Apple Maps manager fired after iPhone 5 debut spoiled, sources say

Apple senior vice president of iPhone software Scott

Apple senior vice president of iPhone software Scott Forstall demonstrates the new map application featured on iOS 6 during the keynote address at an Apple event in June in San Francisco. Apple has fired the manager of its mapping software, sources say. (June 11, 2012) (Credit: Getty Images)

Apple Inc.’s Eddy Cue, who took charge of map software last month, is racing to turn around the troubled service, firing a senior manager and urging partners to improve data amid an escalating rivalry with Google Inc.

Cue, the senior vice president overseeing Apple’s online services, pushed out maps supervisor Richard Williamson in a management shakeup soon after taking over the program, said people familiar with the situation, who asked not to be named because the information isn’t public. Cue is seeking advice from outside map-technology experts and prodding maps provider TomTom NV to fix landmark and navigation data it shares with Apple.

Apple is under pressure to remedy mapping software widely faulted for unreliable landmark searches, routes that get users lost and a lack of public-transit directions. Building confidence in the tools is crucial as Google prepares its own downloadable mapping application for the iPhone and iPad, threatening to lure users and ad dollars away from Apple.


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“Maps are a mission-critical application, and consumers have to trust that what they are seeing is correct,” said Sarah Rotman Epps, an analyst at Forrester Research. “Apple will have to work really hard to re-earn that trust.”

While flaws in Apple’s map program haven’t dented sales of the iPhone 5, which was introduced in September, the shortcomings were an unusual public misfire that forced Chief Executive Officer Tim Cook to apologize to customers. The bungled introduction of the new mapping features also contributed to the ouster of mobile-software chief Scott Forstall, whose departure was announced in October.

COOK'S APOLOGY

Trudy Muller, a spokeswoman for Apple, declined to comment on Cue’s moves. She referred to the statement Cook issued in September that said the mapping software will improve as more customers use it and more data can be gathered.

“We are extremely sorry for the frustration this has caused our customers and we are doing everything we can to make maps better,” Cook said in the statement.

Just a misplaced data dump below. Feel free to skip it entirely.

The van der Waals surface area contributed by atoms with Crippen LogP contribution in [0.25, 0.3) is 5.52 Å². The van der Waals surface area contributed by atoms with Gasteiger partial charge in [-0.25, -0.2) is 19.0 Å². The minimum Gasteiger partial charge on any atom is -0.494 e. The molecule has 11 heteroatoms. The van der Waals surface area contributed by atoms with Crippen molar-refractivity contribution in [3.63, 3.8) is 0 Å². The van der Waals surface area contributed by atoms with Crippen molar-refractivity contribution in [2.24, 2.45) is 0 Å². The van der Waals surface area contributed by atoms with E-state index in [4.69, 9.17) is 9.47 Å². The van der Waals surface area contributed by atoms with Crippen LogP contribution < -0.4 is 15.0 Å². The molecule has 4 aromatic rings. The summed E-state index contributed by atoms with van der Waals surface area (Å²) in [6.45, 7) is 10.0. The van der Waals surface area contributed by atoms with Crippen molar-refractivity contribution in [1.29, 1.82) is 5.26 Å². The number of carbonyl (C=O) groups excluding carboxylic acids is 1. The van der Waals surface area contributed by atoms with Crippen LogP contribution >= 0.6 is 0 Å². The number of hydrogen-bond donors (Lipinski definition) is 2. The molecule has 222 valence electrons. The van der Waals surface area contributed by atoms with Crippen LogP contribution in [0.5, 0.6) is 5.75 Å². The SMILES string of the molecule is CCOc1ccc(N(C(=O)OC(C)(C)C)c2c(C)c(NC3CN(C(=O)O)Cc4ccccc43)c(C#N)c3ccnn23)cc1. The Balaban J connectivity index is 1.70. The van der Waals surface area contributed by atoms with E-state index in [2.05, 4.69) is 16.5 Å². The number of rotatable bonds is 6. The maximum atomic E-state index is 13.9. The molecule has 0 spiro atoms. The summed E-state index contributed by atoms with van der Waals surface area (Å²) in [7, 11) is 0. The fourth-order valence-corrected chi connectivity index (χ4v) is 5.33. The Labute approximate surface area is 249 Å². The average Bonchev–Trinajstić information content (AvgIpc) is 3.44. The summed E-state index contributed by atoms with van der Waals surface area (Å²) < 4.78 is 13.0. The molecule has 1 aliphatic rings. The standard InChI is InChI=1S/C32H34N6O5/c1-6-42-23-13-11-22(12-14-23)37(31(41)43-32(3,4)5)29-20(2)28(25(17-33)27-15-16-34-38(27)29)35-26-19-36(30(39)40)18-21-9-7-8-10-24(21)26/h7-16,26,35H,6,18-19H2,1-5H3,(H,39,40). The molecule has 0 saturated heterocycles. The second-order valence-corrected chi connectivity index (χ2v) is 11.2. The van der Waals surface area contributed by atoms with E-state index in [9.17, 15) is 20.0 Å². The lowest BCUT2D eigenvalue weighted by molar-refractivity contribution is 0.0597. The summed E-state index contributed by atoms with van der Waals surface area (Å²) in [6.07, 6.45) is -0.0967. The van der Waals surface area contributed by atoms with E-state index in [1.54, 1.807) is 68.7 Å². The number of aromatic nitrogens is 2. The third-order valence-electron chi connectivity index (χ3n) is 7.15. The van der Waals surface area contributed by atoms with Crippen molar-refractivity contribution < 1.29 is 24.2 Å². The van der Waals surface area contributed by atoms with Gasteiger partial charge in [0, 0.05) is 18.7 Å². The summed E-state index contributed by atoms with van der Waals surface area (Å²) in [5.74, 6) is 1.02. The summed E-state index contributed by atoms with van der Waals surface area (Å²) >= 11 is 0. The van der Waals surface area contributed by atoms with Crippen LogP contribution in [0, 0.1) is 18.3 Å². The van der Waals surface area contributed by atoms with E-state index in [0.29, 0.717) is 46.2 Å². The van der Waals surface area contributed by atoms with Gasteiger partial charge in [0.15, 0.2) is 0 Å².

In removing Williamson, Cue wants to install a new leadership team for the group, one person said. A replacement for Williamson wasn’t immediately known. Attempts to reach Williamson weren’t successful.

A team at Apple has been working to fix the mapping mistakes, focusing first on some of the most glaring flaws, one person said. The satellite imagery over the U.K. has been improved and labels for popular U.S. landmarks such as the Washington Monument have been corrected.

REMOVING GOOGLE

The new version of Apple’s iOS mobile software removed Google’s maps app, which had been built into iOS since the iPhone’s introduction in 2007, in favor of its own. Apple’s program added new features such as turn-by-turn navigation and fly-over views of landscapes. IOS software runs iPhones and iPads, which compete with smartphones and tablets that run Google’s Android operating system.

Apple, which also eliminated the preinstalled app for Google’s YouTube video service, built the replacement map program because it wanted to scale back its relationship with Google, two people familiar with Apple’s development of maps said in September.

The mapping missteps highlight Apple’s lack of experience building and maintaining Internet services that need constant upkeep. While Apple excels at designing hardware products like the iPhone and iPad, Google has built its businesses around services such as search, e-mail and mapping — then selling advertising around that, said Noah Elkin, an analyst at researcher EMarketer Inc.

“It’s difficult to replicate the same level of experience that Google has achieved over a long period of time essentially overnight,” Elkin said.

'RARE STUMBLE'

A critical mistake for Apple was saying before the mapping product was released that it would be one of the best services on the market, Elkin said.

“That was the expectation when it launched,” he said. “It didn’t live up to that, and it was a rare stumble for Apple.”

Williamson, who had worked at Apple for more than a decade, was part of the group that built the software for the original iPhone and is named on several of the smartphone’s patents. In addition to Apple, he worked at NeXT Computer, the company founded by Steve Jobs before he returned to lead Apple in 1997.

As part of the management overhaul last month, Cue — who oversees Apple’s iTunes, App Store and iCloud services — was also put in charge of maps and the Siri voice-recognition tool, bringing all of the company’s online services under one group.

CU'S MANAGEMENT

overseeing those sorts of services may help turn around the mapping program, said Forrester’s Epps.

“That experience could be a good thing for Apple,” she said.
This isn’t the first time Cue has taken on a troubled product. Jobs had him supervise the MobileMe Internet-storage service after a series of miscues, including a glitch that prevented customers from accessing their e-mail. That service was recently closed and replaced with iCloud.

Cue, who started his career at Apple in the company’s internal information-technology department, became a close confidant of Jobs.

As head of iTunes, he spearheaded many of the negotiations with music, television and movie companies. He’s also leading the company’s effort to add more video content for a potential new television product, people familiar with the internal deliberations said earlier this year.

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